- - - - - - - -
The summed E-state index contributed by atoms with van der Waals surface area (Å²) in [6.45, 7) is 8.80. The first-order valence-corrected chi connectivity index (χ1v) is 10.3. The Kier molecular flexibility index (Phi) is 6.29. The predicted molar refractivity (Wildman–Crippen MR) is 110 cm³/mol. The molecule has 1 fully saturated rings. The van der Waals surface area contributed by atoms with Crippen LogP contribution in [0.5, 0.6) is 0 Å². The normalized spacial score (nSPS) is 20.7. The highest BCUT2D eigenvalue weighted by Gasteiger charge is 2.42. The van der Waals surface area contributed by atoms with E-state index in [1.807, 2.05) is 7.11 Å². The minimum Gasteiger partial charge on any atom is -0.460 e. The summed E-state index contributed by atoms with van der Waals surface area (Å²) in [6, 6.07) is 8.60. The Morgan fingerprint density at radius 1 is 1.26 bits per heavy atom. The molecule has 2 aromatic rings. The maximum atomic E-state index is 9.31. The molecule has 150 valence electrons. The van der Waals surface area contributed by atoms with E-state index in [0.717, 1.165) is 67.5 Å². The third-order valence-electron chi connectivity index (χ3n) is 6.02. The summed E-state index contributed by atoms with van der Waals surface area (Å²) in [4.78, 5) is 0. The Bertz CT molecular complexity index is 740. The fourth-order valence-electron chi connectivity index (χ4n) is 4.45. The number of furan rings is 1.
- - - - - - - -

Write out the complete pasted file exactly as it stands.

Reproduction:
The summed E-state index contributed by atoms with van der Waals surface area (Å²) in [6.45, 7) is 8.80. The first-order valence-corrected chi connectivity index (χ1v) is 10.3. The Kier molecular flexibility index (Phi) is 6.29. The predicted molar refractivity (Wildman–Crippen MR) is 110 cm³/mol. The molecule has 1 fully saturated rings. The van der Waals surface area contributed by atoms with Crippen LogP contribution in [0.5, 0.6) is 0 Å². The normalized spacial score (nSPS) is 20.7. The highest BCUT2D eigenvalue weighted by Gasteiger charge is 2.42. The van der Waals surface area contributed by atoms with E-state index in [1.807, 2.05) is 7.11 Å². The minimum Gasteiger partial charge on any atom is -0.460 e. The summed E-state index contributed by atoms with van der Waals surface area (Å²) in [6, 6.07) is 8.60. The Morgan fingerprint density at radius 1 is 1.26 bits per heavy atom. The molecule has 2 aromatic rings. The maximum atomic E-state index is 9.31. The molecule has 150 valence electrons. The van der Waals surface area contributed by atoms with E-state index in [0.717, 1.165) is 67.5 Å². The third-order valence-electron chi connectivity index (χ3n) is 6.02. The summed E-state index contributed by atoms with van der Waals surface area (Å²) in [4.78, 5) is 0. The Bertz CT molecular complexity index is 740. The fourth-order valence-electron chi connectivity index (χ4n) is 4.45. The number of furan rings is 1.